February 24, 201102.24.11
Today was primarily a day of singing for me. I study with an instructor (Gerald White) who organizes these career panels for singers. To paraphrase him, "If you're depending on your voice to make money, you need to figure out how to have a career." By the way, I wouldn't put myself in the aspiring category -- just the hobbyist category. However, understandably, when everyone went around the room to introduce themselves (about 40 of us) -- probably 38 of them were actually singers on some level. The other person (besides myself) described herself as someone "who sings for fun but wants to sing for more than fun."
The panel had 3 people -- one was former music director for the Temptations, another was a long-time collaborator of Stephen Schwartz (so heavy on musical theater), and the last was an AFTRA representative.
I think what struck me was how similar a lot of the advice and career guidance was to acting. That there's no real pathway, persistence, persistence, persistence, and working really hard. I will say that the musical theater guy said something that really struck me. He asked us how many of us have done cabaret and a smattering of hands went up. He said he generally hates cabaret and the reason is because the people doing cabaret are never as good as the people they're doing covers of. His point was if you're singing a song -- the why is the reason. It's not about your technical ability to sing a song. It's the heart, emotion, and reasoning behind it -- that's what makes him tune in.
Later that day, I had my singing lesson with Gerald. We only work for 25-30 minutes but that's more than enough -- I'm really spent afterwards. I've worked with some singing coaches before but I've definitely gotten much further with Gerald. My technical ability to stay on pitch is much higher now but I'm still not consistent. That's the biggest sticking point for me. That's why it was a little surprising when he asked a few weeks ago if I wanted to sing in their March showcase. (Gerald, by the way, has sang in something like 100+ films/TV so I was almost confused when he asked me the question.) I was really flattened by it (and obviously a bit anxious) but the biggest fear for me is I just don't think I'm far enough along. So we agreed that I would continue working with the intention of working a single song (probably Tom Petty's "Learning to Fly") and aim for their May showcase. I think that's great -- but I'll probably need a breakthrough to consistently nail pitch to get there. He said everything else about my voice is just fine -- it's just consistent pitch.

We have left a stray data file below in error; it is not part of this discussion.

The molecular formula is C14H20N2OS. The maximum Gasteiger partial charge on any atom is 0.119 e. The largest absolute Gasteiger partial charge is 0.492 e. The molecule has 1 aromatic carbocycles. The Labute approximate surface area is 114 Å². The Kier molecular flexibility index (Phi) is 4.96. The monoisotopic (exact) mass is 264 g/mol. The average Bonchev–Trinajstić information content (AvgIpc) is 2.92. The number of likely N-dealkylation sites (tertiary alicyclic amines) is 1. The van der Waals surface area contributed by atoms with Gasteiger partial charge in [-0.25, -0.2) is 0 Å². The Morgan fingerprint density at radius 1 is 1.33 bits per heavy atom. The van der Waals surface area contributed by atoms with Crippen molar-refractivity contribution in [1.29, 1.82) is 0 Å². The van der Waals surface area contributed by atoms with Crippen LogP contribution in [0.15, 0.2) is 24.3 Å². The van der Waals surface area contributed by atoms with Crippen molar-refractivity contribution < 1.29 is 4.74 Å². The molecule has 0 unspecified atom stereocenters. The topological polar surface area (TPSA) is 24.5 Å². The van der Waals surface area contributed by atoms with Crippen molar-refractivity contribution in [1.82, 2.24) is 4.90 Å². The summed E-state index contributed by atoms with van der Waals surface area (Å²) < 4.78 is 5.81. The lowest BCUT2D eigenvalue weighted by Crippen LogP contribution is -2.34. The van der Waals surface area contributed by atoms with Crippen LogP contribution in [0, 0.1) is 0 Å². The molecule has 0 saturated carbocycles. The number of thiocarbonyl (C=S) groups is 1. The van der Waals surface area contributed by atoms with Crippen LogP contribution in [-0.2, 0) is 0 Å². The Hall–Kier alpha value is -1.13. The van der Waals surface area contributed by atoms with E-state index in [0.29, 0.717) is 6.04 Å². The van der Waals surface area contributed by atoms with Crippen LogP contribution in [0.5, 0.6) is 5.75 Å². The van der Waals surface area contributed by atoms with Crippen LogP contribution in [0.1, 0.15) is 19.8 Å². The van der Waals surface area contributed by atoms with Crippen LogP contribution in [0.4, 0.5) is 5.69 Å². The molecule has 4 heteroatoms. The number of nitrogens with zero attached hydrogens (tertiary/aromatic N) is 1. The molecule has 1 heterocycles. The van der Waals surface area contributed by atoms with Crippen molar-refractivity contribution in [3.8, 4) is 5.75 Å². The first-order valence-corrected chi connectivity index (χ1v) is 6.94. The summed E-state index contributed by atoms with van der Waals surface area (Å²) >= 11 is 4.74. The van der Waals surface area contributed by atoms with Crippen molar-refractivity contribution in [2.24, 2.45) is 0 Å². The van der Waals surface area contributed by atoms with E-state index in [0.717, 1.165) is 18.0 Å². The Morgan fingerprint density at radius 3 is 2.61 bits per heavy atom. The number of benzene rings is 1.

Even though I'm not an aspiring singer, one of the things I really like about singing (besides it being just really fun even if I'm the only one I'm singing for) is that it really is pushing the boundaries of learning for me in that area. I'm not sure if this will be useful in some capacity down the line -- but there's a lot of technical detailed work involved in singing (what little I know) and I can really feel it when my mind starts to shut down because it's just so tired.
I closed my day today going to Film Independent's Directors Close-Up. They had directors from 3 films: "The Kids Are All Right", "Rabbit Hole", and "Winter's Bone". Collectively, those 3 films have 9 Academy Award nominations this year -- pretty staggering. I've been going to these talks for 3 years (and broadly going to or listening to variants of these talks in many different formats in other venues as well.) I always learn a lot -- but I think what struck me listening to them was I need more in-field experience. I've known that for a while -- obviously this would be key for acting, but even if I wanted to do more directing or producing -- a lot of what they were saying certainly made sense on a logical / intellectual level -- but it's completely different understanding it when you have some actual frame of reference. Hopefully I'll find or develop more opportunities to do that in the future.
On a final note, I recently got invited to present "The Consultants" at the Tuck Media Symposium (Tuck is Dartmouth's business school). In fact, they want me to open the conference! I'm kind of stunned by this but really honored. It's frankly such a struggle on most days essentially trying to work / break in to entertainment that to get wins / recognition like this is really inspiring and mentally recharging -- so I thank you Tuck for this wonderful opportunity!